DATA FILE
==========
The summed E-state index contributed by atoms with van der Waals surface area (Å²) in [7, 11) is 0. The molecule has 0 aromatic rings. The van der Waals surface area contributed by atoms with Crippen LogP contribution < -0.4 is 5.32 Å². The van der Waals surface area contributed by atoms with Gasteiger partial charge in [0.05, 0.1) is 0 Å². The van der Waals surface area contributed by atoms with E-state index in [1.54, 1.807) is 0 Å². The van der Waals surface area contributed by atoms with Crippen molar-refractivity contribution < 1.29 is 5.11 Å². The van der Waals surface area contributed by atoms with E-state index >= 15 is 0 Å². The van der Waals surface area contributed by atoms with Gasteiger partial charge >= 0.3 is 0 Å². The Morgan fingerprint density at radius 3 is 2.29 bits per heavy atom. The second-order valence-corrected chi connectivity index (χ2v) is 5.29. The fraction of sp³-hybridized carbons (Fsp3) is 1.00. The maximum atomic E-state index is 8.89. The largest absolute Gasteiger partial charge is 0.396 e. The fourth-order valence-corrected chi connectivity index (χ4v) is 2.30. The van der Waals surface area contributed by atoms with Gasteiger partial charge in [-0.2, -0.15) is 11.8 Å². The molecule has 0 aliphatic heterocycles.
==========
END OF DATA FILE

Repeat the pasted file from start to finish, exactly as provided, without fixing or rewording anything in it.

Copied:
The summed E-state index contributed by atoms with van der Waals surface area (Å²) in [7, 11) is 0. The molecule has 0 aromatic rings. The van der Waals surface area contributed by atoms with Crippen LogP contribution < -0.4 is 5.32 Å². The van der Waals surface area contributed by atoms with Gasteiger partial charge in [0.05, 0.1) is 0 Å². The van der Waals surface area contributed by atoms with E-state index in [1.54, 1.807) is 0 Å². The van der Waals surface area contributed by atoms with Crippen molar-refractivity contribution < 1.29 is 5.11 Å². The van der Waals surface area contributed by atoms with E-state index >= 15 is 0 Å². The van der Waals surface area contributed by atoms with Gasteiger partial charge >= 0.3 is 0 Å². The Morgan fingerprint density at radius 3 is 2.29 bits per heavy atom. The second-order valence-corrected chi connectivity index (χ2v) is 5.29. The fraction of sp³-hybridized carbons (Fsp3) is 1.00. The maximum atomic E-state index is 8.89. The largest absolute Gasteiger partial charge is 0.396 e. The fourth-order valence-corrected chi connectivity index (χ4v) is 2.30. The van der Waals surface area contributed by atoms with Gasteiger partial charge in [-0.2, -0.15) is 11.8 Å². The molecule has 0 aliphatic heterocycles.